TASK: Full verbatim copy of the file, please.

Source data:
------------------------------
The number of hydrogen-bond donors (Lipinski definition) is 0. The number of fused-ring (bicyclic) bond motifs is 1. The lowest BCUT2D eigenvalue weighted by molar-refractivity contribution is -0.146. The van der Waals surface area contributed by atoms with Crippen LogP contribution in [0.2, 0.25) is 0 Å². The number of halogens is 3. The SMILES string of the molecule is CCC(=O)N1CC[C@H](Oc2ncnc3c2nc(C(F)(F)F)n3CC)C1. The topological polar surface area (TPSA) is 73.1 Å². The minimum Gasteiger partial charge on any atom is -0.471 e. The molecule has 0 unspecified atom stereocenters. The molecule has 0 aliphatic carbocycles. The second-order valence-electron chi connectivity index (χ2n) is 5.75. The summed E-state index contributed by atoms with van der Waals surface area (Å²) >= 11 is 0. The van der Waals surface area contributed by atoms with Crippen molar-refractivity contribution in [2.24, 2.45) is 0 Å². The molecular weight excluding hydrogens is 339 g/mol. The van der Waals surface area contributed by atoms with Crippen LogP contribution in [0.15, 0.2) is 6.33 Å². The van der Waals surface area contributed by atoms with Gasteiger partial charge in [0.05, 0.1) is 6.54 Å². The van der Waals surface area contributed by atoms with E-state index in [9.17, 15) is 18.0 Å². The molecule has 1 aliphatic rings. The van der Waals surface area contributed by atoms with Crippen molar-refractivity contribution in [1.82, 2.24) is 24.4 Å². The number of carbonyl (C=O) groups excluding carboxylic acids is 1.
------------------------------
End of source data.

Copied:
The number of hydrogen-bond donors (Lipinski definition) is 0. The number of fused-ring (bicyclic) bond motifs is 1. The lowest BCUT2D eigenvalue weighted by molar-refractivity contribution is -0.146. The van der Waals surface area contributed by atoms with Crippen LogP contribution in [0.2, 0.25) is 0 Å². The number of halogens is 3. The SMILES string of the molecule is CCC(=O)N1CC[C@H](Oc2ncnc3c2nc(C(F)(F)F)n3CC)C1. The topological polar surface area (TPSA) is 73.1 Å². The minimum Gasteiger partial charge on any atom is -0.471 e. The molecule has 0 unspecified atom stereocenters. The molecule has 0 aliphatic carbocycles. The second-order valence-electron chi connectivity index (χ2n) is 5.75. The summed E-state index contributed by atoms with van der Waals surface area (Å²) >= 11 is 0. The van der Waals surface area contributed by atoms with Crippen molar-refractivity contribution in [2.24, 2.45) is 0 Å². The molecular weight excluding hydrogens is 339 g/mol. The van der Waals surface area contributed by atoms with Crippen LogP contribution in [0.15, 0.2) is 6.33 Å². The van der Waals surface area contributed by atoms with Gasteiger partial charge in [0.05, 0.1) is 6.54 Å². The van der Waals surface area contributed by atoms with E-state index in [9.17, 15) is 18.0 Å². The molecule has 1 aliphatic rings. The van der Waals surface area contributed by atoms with Crippen molar-refractivity contribution in [1.82, 2.24) is 24.4 Å². The number of carbonyl (C=O) groups excluding carboxylic acids is 1.